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Multicenter clinical research supports the safety of deep general anesthesia




Multicenter clinical research supports the safety of deep general anesthesia

Michael S. Avidan, MBBCh (right), administers anesthesia during surgery. He monitors the electrical activity of the patient’s brain along with chief anesthesiologist Karam Atli, MD, to determine the dosage of anesthesia and ensure that the patient does not inadvertently wake up during surgery. New research from Washington University School of Medicine in St. Louis and other institutions supports previous findings indicating that anesthesia at higher doses is no more dangerous to the brain than at lower doses. Credit: Washington University School of Medicine

General anesthesia makes it possible for millions of patients each year to undergo life-saving surgeries while unconscious and pain-free. But the 176-year-old medical staple uses powerful drugs that have fueled fears of adverse effects on the brain, especially when used in high doses.

New findings published on June 10 in the Journal of the American Medical Association (JAMA), However, support an earlier study indicating that anesthesia at higher doses is no more dangerous to the brain than at lower doses, the researchers said.

The new study reports the results of a multi-center clinical trial involving more than 1,000 elderly patients undergoing heart surgery at four hospitals in Canada. Researchers at these hospitals, working with colleagues at Washington University School of Medicine in St. Louis, found that the amount of anesthesia used during surgery did not affect the risk of postoperative delirium – a condition that can contribute to cognitive decline in the long-term.

“The concern that general anesthesia harms the brain and causes both early and long-term postoperative cognitive impairment is a major reason that older adults avoid or delay life-enhancing procedures,” said Michael S. Avidan, MBBCh, the Dr. Seymour and Rose T. Brown Professor of Anesthesiology and Chief of the Department of Anesthesiology at the University of Washington.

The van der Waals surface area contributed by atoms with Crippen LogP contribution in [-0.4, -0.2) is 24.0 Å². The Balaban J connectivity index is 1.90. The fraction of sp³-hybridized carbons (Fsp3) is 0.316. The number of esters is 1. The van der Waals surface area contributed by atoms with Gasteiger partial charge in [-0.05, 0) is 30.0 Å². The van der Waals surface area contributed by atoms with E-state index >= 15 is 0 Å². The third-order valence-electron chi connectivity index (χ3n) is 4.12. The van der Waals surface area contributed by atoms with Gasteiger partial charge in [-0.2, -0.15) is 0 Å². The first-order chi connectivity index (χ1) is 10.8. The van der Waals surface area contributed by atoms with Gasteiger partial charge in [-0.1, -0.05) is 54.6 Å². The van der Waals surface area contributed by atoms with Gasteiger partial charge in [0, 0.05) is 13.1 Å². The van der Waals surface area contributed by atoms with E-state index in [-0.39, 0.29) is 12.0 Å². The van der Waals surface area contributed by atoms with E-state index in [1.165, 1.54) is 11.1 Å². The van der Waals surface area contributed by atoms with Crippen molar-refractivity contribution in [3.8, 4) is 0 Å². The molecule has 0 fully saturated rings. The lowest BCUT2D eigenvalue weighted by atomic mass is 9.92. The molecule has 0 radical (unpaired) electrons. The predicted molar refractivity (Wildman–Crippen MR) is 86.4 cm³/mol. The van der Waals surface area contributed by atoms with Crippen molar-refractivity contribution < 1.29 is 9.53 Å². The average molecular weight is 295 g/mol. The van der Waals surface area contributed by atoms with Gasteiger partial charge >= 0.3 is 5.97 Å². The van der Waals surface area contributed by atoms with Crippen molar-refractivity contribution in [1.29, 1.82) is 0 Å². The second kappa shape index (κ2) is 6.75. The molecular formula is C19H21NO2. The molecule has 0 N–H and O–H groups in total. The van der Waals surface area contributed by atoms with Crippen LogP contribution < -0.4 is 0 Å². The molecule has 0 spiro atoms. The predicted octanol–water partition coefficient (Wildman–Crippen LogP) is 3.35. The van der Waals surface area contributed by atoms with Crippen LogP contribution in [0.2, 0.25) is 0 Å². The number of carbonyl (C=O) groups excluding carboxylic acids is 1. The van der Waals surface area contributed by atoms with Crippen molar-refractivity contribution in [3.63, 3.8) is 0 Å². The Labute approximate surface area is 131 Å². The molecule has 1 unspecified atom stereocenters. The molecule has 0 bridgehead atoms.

“Our new study adds to other compelling evidence that higher doses of general anesthesia are not toxic to the brain. Dispelling the misleading and pervasive message that general anesthesia causes cognitive impairment will have major public health implications by helping older adults help make wise choices regarding essential operations.” , which will promote and sustain healthier lives.”

The dose of anesthesia administered has historically been a carefully calculated balance between too little and too much. Administering an inadequate amount puts patients at risk of unconsciousness during surgery. Despite advances in anesthesia care, approximately one in a thousand people still experience unintentional awakenings during surgery without being able to move or communicate their pain or discomfort. This can lead to suffering and lifelong emotional trauma.

“The good news is that the troubling complication of intraoperative awareness can be prevented more reliably,” said Avidan, senior author of the study.

“Anesthetists can now confidently administer a sufficient dose of general anesthesia, which provides a margin of safety for unconsciousness, without worrying about endangering their patients’ brains. The practice of general anesthesia should change based on increasing reassuring evidence.”